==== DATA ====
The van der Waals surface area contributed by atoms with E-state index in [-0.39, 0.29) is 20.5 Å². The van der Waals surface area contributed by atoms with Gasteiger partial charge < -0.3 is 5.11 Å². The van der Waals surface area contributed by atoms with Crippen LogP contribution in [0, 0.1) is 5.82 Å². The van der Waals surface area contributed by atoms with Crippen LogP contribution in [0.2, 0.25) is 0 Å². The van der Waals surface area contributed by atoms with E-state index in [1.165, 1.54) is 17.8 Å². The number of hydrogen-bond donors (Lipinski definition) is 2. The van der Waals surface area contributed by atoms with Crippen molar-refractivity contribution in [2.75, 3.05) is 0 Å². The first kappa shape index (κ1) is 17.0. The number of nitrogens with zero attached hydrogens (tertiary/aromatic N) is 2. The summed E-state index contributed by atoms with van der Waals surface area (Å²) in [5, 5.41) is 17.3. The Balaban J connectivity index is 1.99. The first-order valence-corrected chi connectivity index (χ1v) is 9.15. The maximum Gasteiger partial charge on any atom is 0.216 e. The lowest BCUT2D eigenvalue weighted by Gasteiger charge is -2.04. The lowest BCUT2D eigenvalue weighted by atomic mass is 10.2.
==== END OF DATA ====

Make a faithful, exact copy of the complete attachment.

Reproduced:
The van der Waals surface area contributed by atoms with E-state index in [-0.39, 0.29) is 20.5 Å². The van der Waals surface area contributed by atoms with Gasteiger partial charge < -0.3 is 5.11 Å². The van der Waals surface area contributed by atoms with Crippen LogP contribution in [0, 0.1) is 5.82 Å². The van der Waals surface area contributed by atoms with Crippen LogP contribution in [0.2, 0.25) is 0 Å². The van der Waals surface area contributed by atoms with E-state index in [1.165, 1.54) is 17.8 Å². The number of hydrogen-bond donors (Lipinski definition) is 2. The van der Waals surface area contributed by atoms with Crippen molar-refractivity contribution in [2.75, 3.05) is 0 Å². The first kappa shape index (κ1) is 17.0. The number of nitrogens with zero attached hydrogens (tertiary/aromatic N) is 2. The summed E-state index contributed by atoms with van der Waals surface area (Å²) in [5, 5.41) is 17.3. The Balaban J connectivity index is 1.99. The first-order valence-corrected chi connectivity index (χ1v) is 9.15. The maximum Gasteiger partial charge on any atom is 0.216 e. The lowest BCUT2D eigenvalue weighted by Gasteiger charge is -2.04. The lowest BCUT2D eigenvalue weighted by atomic mass is 10.2.